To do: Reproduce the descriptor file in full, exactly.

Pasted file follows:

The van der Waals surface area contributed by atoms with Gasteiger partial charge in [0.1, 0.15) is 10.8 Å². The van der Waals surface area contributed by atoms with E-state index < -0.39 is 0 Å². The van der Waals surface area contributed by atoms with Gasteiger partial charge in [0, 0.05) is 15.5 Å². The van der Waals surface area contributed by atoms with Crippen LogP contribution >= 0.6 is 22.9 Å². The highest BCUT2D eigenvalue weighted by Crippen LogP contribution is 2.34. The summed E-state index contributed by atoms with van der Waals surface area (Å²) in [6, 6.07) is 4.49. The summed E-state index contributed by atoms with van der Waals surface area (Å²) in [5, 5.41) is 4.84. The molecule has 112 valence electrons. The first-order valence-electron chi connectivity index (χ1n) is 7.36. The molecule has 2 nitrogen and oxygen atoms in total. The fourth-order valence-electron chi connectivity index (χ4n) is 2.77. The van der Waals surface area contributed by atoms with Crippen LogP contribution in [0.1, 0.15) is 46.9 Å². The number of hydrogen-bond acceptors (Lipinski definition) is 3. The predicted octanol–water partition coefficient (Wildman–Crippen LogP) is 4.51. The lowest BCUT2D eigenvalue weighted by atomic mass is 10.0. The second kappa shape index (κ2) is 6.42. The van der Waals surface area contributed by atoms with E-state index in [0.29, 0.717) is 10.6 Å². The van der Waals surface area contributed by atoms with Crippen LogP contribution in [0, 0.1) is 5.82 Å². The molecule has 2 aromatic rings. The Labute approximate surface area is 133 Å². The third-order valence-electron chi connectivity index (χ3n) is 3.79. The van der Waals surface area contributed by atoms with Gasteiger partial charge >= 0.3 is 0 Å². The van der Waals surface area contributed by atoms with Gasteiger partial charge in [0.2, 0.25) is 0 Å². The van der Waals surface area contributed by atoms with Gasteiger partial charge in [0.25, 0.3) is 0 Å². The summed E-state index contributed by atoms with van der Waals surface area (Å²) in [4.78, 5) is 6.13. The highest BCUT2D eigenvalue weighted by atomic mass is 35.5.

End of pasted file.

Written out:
The van der Waals surface area contributed by atoms with Gasteiger partial charge in [0.1, 0.15) is 10.8 Å². The van der Waals surface area contributed by atoms with E-state index < -0.39 is 0 Å². The van der Waals surface area contributed by atoms with Gasteiger partial charge in [0, 0.05) is 15.5 Å². The van der Waals surface area contributed by atoms with Crippen LogP contribution >= 0.6 is 22.9 Å². The highest BCUT2D eigenvalue weighted by Crippen LogP contribution is 2.34. The summed E-state index contributed by atoms with van der Waals surface area (Å²) in [6, 6.07) is 4.49. The summed E-state index contributed by atoms with van der Waals surface area (Å²) in [5, 5.41) is 4.84. The molecule has 112 valence electrons. The first-order valence-electron chi connectivity index (χ1n) is 7.36. The molecule has 2 nitrogen and oxygen atoms in total. The fourth-order valence-electron chi connectivity index (χ4n) is 2.77. The van der Waals surface area contributed by atoms with Crippen LogP contribution in [0.1, 0.15) is 46.9 Å². The number of hydrogen-bond acceptors (Lipinski definition) is 3. The predicted octanol–water partition coefficient (Wildman–Crippen LogP) is 4.51. The lowest BCUT2D eigenvalue weighted by atomic mass is 10.0. The second kappa shape index (κ2) is 6.42. The van der Waals surface area contributed by atoms with E-state index in [0.29, 0.717) is 10.6 Å². The van der Waals surface area contributed by atoms with Crippen LogP contribution in [0, 0.1) is 5.82 Å². The molecule has 2 aromatic rings. The Labute approximate surface area is 133 Å². The third-order valence-electron chi connectivity index (χ3n) is 3.79. The van der Waals surface area contributed by atoms with Gasteiger partial charge >= 0.3 is 0 Å². The van der Waals surface area contributed by atoms with Gasteiger partial charge in [0.2, 0.25) is 0 Å². The van der Waals surface area contributed by atoms with Gasteiger partial charge in [0.25, 0.3) is 0 Å². The summed E-state index contributed by atoms with van der Waals surface area (Å²) in [4.78, 5) is 6.13. The highest BCUT2D eigenvalue weighted by atomic mass is 35.5.